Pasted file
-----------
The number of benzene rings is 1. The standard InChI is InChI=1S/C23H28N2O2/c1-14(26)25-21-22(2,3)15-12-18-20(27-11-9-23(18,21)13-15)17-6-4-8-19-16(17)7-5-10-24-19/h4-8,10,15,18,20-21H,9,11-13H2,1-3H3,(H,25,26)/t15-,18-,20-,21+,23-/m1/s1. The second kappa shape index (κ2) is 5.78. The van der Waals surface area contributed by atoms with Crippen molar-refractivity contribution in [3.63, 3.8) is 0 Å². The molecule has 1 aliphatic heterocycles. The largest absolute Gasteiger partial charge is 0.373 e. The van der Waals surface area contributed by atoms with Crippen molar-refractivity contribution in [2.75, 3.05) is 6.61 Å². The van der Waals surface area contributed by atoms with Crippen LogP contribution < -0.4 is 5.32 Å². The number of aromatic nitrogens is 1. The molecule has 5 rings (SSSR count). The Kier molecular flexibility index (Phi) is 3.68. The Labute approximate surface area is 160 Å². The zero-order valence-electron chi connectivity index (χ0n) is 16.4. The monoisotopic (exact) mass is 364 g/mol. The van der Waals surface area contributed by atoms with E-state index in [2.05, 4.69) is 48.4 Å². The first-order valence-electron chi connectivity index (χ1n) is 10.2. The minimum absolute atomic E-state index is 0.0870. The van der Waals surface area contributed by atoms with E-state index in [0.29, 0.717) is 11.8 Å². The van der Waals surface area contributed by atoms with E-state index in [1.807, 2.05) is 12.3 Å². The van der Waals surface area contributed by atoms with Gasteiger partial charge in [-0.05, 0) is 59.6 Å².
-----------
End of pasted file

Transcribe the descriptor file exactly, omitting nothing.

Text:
The number of benzene rings is 1. The standard InChI is InChI=1S/C23H28N2O2/c1-14(26)25-21-22(2,3)15-12-18-20(27-11-9-23(18,21)13-15)17-6-4-8-19-16(17)7-5-10-24-19/h4-8,10,15,18,20-21H,9,11-13H2,1-3H3,(H,25,26)/t15-,18-,20-,21+,23-/m1/s1. The second kappa shape index (κ2) is 5.78. The van der Waals surface area contributed by atoms with Crippen molar-refractivity contribution in [3.63, 3.8) is 0 Å². The molecule has 1 aliphatic heterocycles. The largest absolute Gasteiger partial charge is 0.373 e. The van der Waals surface area contributed by atoms with Crippen molar-refractivity contribution in [2.75, 3.05) is 6.61 Å². The van der Waals surface area contributed by atoms with Crippen LogP contribution < -0.4 is 5.32 Å². The number of aromatic nitrogens is 1. The molecule has 5 rings (SSSR count). The Kier molecular flexibility index (Phi) is 3.68. The Labute approximate surface area is 160 Å². The zero-order valence-electron chi connectivity index (χ0n) is 16.4. The monoisotopic (exact) mass is 364 g/mol. The van der Waals surface area contributed by atoms with E-state index in [2.05, 4.69) is 48.4 Å². The first-order valence-electron chi connectivity index (χ1n) is 10.2. The minimum absolute atomic E-state index is 0.0870. The van der Waals surface area contributed by atoms with E-state index in [0.29, 0.717) is 11.8 Å². The van der Waals surface area contributed by atoms with E-state index in [1.807, 2.05) is 12.3 Å². The van der Waals surface area contributed by atoms with Gasteiger partial charge in [-0.05, 0) is 59.6 Å².